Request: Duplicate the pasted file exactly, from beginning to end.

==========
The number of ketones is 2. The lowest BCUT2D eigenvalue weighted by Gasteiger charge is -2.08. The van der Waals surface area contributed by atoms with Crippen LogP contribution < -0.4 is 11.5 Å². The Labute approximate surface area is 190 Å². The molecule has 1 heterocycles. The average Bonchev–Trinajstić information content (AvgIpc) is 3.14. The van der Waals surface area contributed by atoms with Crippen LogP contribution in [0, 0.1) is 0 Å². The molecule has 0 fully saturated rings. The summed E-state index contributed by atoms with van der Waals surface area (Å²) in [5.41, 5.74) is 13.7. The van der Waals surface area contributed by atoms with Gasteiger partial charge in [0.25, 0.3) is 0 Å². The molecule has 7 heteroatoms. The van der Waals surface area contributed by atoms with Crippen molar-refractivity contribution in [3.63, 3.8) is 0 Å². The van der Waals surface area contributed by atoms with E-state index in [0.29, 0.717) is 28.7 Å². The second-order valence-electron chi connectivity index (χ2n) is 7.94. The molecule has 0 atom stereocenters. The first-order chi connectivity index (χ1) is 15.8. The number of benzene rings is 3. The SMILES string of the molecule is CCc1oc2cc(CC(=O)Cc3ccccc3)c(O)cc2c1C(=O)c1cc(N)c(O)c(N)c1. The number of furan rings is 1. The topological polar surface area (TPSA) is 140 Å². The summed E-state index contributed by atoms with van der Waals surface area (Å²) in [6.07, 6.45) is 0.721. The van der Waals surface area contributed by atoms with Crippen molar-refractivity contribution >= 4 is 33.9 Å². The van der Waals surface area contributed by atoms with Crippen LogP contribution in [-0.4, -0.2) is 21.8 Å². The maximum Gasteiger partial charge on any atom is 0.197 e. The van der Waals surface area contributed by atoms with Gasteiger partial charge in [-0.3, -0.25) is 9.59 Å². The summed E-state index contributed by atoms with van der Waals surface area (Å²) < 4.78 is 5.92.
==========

The number of ketones is 2. The lowest BCUT2D eigenvalue weighted by Gasteiger charge is -2.08. The van der Waals surface area contributed by atoms with Crippen LogP contribution < -0.4 is 11.5 Å². The Labute approximate surface area is 190 Å². The molecule has 1 heterocycles. The average Bonchev–Trinajstić information content (AvgIpc) is 3.14. The van der Waals surface area contributed by atoms with Crippen LogP contribution in [0, 0.1) is 0 Å². The molecule has 0 fully saturated rings. The summed E-state index contributed by atoms with van der Waals surface area (Å²) in [5.41, 5.74) is 13.7. The van der Waals surface area contributed by atoms with Gasteiger partial charge in [0.25, 0.3) is 0 Å². The molecule has 7 heteroatoms. The van der Waals surface area contributed by atoms with Crippen molar-refractivity contribution in [3.63, 3.8) is 0 Å². The van der Waals surface area contributed by atoms with E-state index in [0.29, 0.717) is 28.7 Å². The second-order valence-electron chi connectivity index (χ2n) is 7.94. The molecule has 0 atom stereocenters. The first-order chi connectivity index (χ1) is 15.8. The number of benzene rings is 3. The SMILES string of the molecule is CCc1oc2cc(CC(=O)Cc3ccccc3)c(O)cc2c1C(=O)c1cc(N)c(O)c(N)c1. The number of furan rings is 1. The topological polar surface area (TPSA) is 140 Å². The summed E-state index contributed by atoms with van der Waals surface area (Å²) in [6.07, 6.45) is 0.721. The van der Waals surface area contributed by atoms with Crippen molar-refractivity contribution >= 4 is 33.9 Å². The van der Waals surface area contributed by atoms with Crippen LogP contribution in [-0.4, -0.2) is 21.8 Å². The maximum Gasteiger partial charge on any atom is 0.197 e. The van der Waals surface area contributed by atoms with Gasteiger partial charge in [-0.3, -0.25) is 9.59 Å². The summed E-state index contributed by atoms with van der Waals surface area (Å²) < 4.78 is 5.92.